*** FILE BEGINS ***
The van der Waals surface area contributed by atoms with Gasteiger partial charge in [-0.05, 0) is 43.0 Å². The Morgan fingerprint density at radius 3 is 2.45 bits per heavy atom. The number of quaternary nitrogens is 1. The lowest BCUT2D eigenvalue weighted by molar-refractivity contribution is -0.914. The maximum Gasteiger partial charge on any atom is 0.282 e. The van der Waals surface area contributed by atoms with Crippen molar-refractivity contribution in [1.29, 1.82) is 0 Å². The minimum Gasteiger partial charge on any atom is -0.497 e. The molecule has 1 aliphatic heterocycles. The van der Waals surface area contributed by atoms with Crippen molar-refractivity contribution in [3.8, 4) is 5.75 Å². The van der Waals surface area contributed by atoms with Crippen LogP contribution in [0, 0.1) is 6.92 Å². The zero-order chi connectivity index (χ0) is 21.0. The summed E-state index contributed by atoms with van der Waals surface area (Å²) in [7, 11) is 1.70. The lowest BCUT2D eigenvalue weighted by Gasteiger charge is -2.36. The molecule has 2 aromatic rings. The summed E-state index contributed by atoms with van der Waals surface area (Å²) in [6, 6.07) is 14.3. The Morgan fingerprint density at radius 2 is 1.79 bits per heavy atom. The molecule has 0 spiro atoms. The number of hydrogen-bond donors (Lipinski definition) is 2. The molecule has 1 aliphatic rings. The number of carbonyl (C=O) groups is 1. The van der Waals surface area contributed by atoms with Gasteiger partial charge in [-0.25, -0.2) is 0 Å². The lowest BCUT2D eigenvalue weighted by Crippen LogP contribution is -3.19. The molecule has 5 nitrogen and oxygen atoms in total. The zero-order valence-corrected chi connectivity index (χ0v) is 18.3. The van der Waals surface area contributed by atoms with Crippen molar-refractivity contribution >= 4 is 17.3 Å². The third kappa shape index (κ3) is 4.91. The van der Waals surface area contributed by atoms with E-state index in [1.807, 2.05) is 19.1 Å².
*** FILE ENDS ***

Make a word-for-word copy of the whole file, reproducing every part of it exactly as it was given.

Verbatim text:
The van der Waals surface area contributed by atoms with Gasteiger partial charge in [-0.05, 0) is 43.0 Å². The Morgan fingerprint density at radius 3 is 2.45 bits per heavy atom. The number of quaternary nitrogens is 1. The lowest BCUT2D eigenvalue weighted by molar-refractivity contribution is -0.914. The maximum Gasteiger partial charge on any atom is 0.282 e. The van der Waals surface area contributed by atoms with Crippen molar-refractivity contribution in [1.29, 1.82) is 0 Å². The minimum Gasteiger partial charge on any atom is -0.497 e. The molecule has 1 aliphatic heterocycles. The van der Waals surface area contributed by atoms with Crippen molar-refractivity contribution in [3.8, 4) is 5.75 Å². The van der Waals surface area contributed by atoms with Crippen LogP contribution in [0, 0.1) is 6.92 Å². The zero-order chi connectivity index (χ0) is 21.0. The summed E-state index contributed by atoms with van der Waals surface area (Å²) in [7, 11) is 1.70. The lowest BCUT2D eigenvalue weighted by Gasteiger charge is -2.36. The molecule has 2 aromatic rings. The summed E-state index contributed by atoms with van der Waals surface area (Å²) in [6, 6.07) is 14.3. The Morgan fingerprint density at radius 2 is 1.79 bits per heavy atom. The molecule has 0 spiro atoms. The number of hydrogen-bond donors (Lipinski definition) is 2. The molecule has 1 aliphatic rings. The number of carbonyl (C=O) groups is 1. The van der Waals surface area contributed by atoms with Gasteiger partial charge in [-0.25, -0.2) is 0 Å². The lowest BCUT2D eigenvalue weighted by Crippen LogP contribution is -3.19. The molecule has 5 nitrogen and oxygen atoms in total. The zero-order valence-corrected chi connectivity index (χ0v) is 18.3. The van der Waals surface area contributed by atoms with Crippen molar-refractivity contribution >= 4 is 17.3 Å². The third kappa shape index (κ3) is 4.91. The van der Waals surface area contributed by atoms with E-state index in [1.807, 2.05) is 19.1 Å².